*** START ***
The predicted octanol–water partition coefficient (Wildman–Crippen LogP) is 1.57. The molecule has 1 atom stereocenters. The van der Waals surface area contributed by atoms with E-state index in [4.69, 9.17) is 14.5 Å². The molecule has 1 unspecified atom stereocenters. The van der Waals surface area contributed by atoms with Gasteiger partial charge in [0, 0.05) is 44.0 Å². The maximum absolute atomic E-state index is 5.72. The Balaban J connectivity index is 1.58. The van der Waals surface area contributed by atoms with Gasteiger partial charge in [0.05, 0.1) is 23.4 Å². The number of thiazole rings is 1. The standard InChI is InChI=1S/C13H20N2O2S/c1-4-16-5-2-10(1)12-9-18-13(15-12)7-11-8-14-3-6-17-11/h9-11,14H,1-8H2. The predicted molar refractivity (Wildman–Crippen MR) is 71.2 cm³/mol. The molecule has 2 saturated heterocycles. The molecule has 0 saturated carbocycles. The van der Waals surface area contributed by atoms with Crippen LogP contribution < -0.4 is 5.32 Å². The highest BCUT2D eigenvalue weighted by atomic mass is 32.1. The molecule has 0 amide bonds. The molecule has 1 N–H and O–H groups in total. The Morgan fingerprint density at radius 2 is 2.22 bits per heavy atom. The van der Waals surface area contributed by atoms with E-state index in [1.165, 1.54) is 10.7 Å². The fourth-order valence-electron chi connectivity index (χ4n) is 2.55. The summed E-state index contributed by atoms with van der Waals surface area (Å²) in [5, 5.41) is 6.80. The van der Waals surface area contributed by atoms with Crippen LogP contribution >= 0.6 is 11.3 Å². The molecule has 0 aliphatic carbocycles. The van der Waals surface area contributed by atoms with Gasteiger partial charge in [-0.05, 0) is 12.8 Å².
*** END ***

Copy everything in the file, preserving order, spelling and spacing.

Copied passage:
The predicted octanol–water partition coefficient (Wildman–Crippen LogP) is 1.57. The molecule has 1 atom stereocenters. The van der Waals surface area contributed by atoms with E-state index in [4.69, 9.17) is 14.5 Å². The molecule has 1 unspecified atom stereocenters. The van der Waals surface area contributed by atoms with Gasteiger partial charge in [0, 0.05) is 44.0 Å². The maximum absolute atomic E-state index is 5.72. The Balaban J connectivity index is 1.58. The van der Waals surface area contributed by atoms with Gasteiger partial charge in [0.05, 0.1) is 23.4 Å². The number of thiazole rings is 1. The standard InChI is InChI=1S/C13H20N2O2S/c1-4-16-5-2-10(1)12-9-18-13(15-12)7-11-8-14-3-6-17-11/h9-11,14H,1-8H2. The predicted molar refractivity (Wildman–Crippen MR) is 71.2 cm³/mol. The molecule has 2 saturated heterocycles. The molecule has 0 saturated carbocycles. The van der Waals surface area contributed by atoms with Crippen LogP contribution < -0.4 is 5.32 Å². The highest BCUT2D eigenvalue weighted by atomic mass is 32.1. The molecule has 0 amide bonds. The molecule has 1 N–H and O–H groups in total. The Morgan fingerprint density at radius 2 is 2.22 bits per heavy atom. The van der Waals surface area contributed by atoms with E-state index in [1.165, 1.54) is 10.7 Å². The fourth-order valence-electron chi connectivity index (χ4n) is 2.55. The summed E-state index contributed by atoms with van der Waals surface area (Å²) in [5, 5.41) is 6.80. The van der Waals surface area contributed by atoms with Crippen LogP contribution >= 0.6 is 11.3 Å². The molecule has 0 aliphatic carbocycles. The van der Waals surface area contributed by atoms with Gasteiger partial charge in [-0.05, 0) is 12.8 Å².